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Memorandum for the Secretary of War
May 11, 1945 [Washington, D.C.]
I recommend that the attached letter concerning Philippine Bases be presented to the President.1
I understand that Mr. Forrestal has already submitted the Navy proposal to the President. However, I suggest that you send a copy of the attached letter to Mr. Forrestal with the proposal that he have his people amend it to include the Navy requirement so that a joint letter from the two of you can be submitted. This of course would simplify matters for the President.2
Document Copy Text Source: George C. Marshall Papers, Pentagon Office Collection, Selected Materials, George C. Marshall Research Library, Lexington, Virginia.
Document Format: Typed memorandum.
1. The enclosures (drafted by the Operations Division) included a single-spaced, one-and-one-half-page letter, for the secretary of war’s signature, with attached statement of general principles and list of bases under U.S. Army consideration. “For the and mutual protection’ of the Philippines area after independence is granted, close cooperation by the Filipinos with United States military forces will be required,” stated the letter to the president. U.S. military responsibilities should be “limited to those which are beyond the capabilities of the Filipinos,” and it was contemplated that “the Filipinos will take over a large proportion of the ground responsibilities as the military effectiveness of their forces increases.” (Stimson to Truman, May 11, 1945, GCMRL/G. C. Marshall Papers [Pentagon Office, Selected].)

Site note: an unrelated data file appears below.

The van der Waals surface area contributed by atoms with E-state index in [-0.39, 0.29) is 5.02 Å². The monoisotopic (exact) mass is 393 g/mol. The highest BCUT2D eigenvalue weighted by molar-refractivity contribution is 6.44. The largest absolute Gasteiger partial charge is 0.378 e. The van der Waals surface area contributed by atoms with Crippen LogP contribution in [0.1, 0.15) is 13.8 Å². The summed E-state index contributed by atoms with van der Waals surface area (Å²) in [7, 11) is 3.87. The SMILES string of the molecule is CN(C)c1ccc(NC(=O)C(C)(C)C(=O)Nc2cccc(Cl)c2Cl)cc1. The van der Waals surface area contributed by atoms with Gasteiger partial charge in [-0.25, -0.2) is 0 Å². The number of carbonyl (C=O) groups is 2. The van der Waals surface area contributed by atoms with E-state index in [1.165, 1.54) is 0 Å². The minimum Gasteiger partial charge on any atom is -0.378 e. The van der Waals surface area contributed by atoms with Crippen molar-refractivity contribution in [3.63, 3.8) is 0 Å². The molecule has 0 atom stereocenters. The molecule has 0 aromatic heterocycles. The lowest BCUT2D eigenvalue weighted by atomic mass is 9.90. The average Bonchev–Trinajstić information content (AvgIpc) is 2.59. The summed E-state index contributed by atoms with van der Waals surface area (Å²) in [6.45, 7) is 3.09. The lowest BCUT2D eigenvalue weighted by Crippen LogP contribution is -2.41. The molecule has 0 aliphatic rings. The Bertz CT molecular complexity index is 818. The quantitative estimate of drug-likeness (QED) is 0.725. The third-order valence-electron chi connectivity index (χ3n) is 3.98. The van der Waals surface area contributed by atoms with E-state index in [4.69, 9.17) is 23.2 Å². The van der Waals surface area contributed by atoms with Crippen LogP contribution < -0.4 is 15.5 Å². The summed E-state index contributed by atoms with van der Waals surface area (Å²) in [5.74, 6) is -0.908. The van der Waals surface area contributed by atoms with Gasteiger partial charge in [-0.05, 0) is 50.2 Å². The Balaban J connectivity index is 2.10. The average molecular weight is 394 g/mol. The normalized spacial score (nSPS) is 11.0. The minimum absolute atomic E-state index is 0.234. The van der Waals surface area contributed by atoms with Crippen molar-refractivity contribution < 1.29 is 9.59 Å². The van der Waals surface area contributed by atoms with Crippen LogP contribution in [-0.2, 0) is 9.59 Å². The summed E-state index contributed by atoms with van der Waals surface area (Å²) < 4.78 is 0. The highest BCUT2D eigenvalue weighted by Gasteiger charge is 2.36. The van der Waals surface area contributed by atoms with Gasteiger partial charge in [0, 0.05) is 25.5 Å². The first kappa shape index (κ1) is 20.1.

2. “I received the completed proposal on behalf of the Army in regard to Philippine bases this morning,” Stimson recorded, “and sent the original to the President and copies to the Navy and to Joe Grew. It is a good paper.” (May 11, 1945, Yale/H. L. Stimson Papers [Diary, 55: 119].) On May 14 Stimson, Secretary of the Navy James V. Forrestal, Under Secretary of State Joseph C. Grew, and Senator Millard E. Tydings met with President Truman at the White House. “The Navy had accepted our statement of principles as perfectly satisfactory to them for themselves,” wrote Stimson, “so the two reports of the two Services were consolidated into a single statement of principles for both as well as the list of the localities where the bases would be placed for both.” Philippine President Osme